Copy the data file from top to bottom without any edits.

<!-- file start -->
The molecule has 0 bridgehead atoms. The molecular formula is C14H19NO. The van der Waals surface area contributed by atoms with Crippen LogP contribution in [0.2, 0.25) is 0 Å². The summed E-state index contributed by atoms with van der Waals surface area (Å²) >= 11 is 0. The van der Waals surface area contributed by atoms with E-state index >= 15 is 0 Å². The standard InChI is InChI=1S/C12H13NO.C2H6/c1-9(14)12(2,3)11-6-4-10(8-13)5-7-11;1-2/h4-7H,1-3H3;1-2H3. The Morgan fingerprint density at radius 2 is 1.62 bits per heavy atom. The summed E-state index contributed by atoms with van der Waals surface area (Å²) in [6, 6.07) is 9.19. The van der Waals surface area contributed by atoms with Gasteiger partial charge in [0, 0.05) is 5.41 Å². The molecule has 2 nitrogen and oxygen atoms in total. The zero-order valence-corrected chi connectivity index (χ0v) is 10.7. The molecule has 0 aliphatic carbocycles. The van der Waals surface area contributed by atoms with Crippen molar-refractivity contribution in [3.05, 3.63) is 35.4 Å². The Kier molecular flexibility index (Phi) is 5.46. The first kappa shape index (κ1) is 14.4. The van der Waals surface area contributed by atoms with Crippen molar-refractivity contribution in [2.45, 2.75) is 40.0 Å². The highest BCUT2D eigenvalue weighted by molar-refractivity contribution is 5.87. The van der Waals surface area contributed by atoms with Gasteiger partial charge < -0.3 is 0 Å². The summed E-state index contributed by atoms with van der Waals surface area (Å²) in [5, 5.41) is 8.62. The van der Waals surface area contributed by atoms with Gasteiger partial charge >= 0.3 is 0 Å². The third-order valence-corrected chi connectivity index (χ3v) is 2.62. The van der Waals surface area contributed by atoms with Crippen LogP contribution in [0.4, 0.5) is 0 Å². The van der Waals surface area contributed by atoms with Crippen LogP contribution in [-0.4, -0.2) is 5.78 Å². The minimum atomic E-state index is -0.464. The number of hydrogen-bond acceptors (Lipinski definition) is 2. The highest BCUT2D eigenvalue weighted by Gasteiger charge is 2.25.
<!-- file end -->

The molecule has 0 bridgehead atoms. The molecular formula is C14H19NO. The van der Waals surface area contributed by atoms with Crippen LogP contribution in [0.2, 0.25) is 0 Å². The summed E-state index contributed by atoms with van der Waals surface area (Å²) >= 11 is 0. The van der Waals surface area contributed by atoms with E-state index >= 15 is 0 Å². The standard InChI is InChI=1S/C12H13NO.C2H6/c1-9(14)12(2,3)11-6-4-10(8-13)5-7-11;1-2/h4-7H,1-3H3;1-2H3. The Morgan fingerprint density at radius 2 is 1.62 bits per heavy atom. The summed E-state index contributed by atoms with van der Waals surface area (Å²) in [6, 6.07) is 9.19. The van der Waals surface area contributed by atoms with Gasteiger partial charge in [0, 0.05) is 5.41 Å². The molecule has 2 nitrogen and oxygen atoms in total. The zero-order valence-corrected chi connectivity index (χ0v) is 10.7. The molecule has 0 aliphatic carbocycles. The van der Waals surface area contributed by atoms with Crippen molar-refractivity contribution in [3.05, 3.63) is 35.4 Å². The Kier molecular flexibility index (Phi) is 5.46. The first kappa shape index (κ1) is 14.4. The van der Waals surface area contributed by atoms with Crippen molar-refractivity contribution in [2.45, 2.75) is 40.0 Å². The highest BCUT2D eigenvalue weighted by molar-refractivity contribution is 5.87. The van der Waals surface area contributed by atoms with Gasteiger partial charge < -0.3 is 0 Å². The summed E-state index contributed by atoms with van der Waals surface area (Å²) in [5, 5.41) is 8.62. The van der Waals surface area contributed by atoms with Gasteiger partial charge >= 0.3 is 0 Å². The third-order valence-corrected chi connectivity index (χ3v) is 2.62. The van der Waals surface area contributed by atoms with Crippen LogP contribution in [0.4, 0.5) is 0 Å². The van der Waals surface area contributed by atoms with Crippen LogP contribution in [-0.4, -0.2) is 5.78 Å². The minimum atomic E-state index is -0.464. The number of hydrogen-bond acceptors (Lipinski definition) is 2. The highest BCUT2D eigenvalue weighted by Gasteiger charge is 2.25.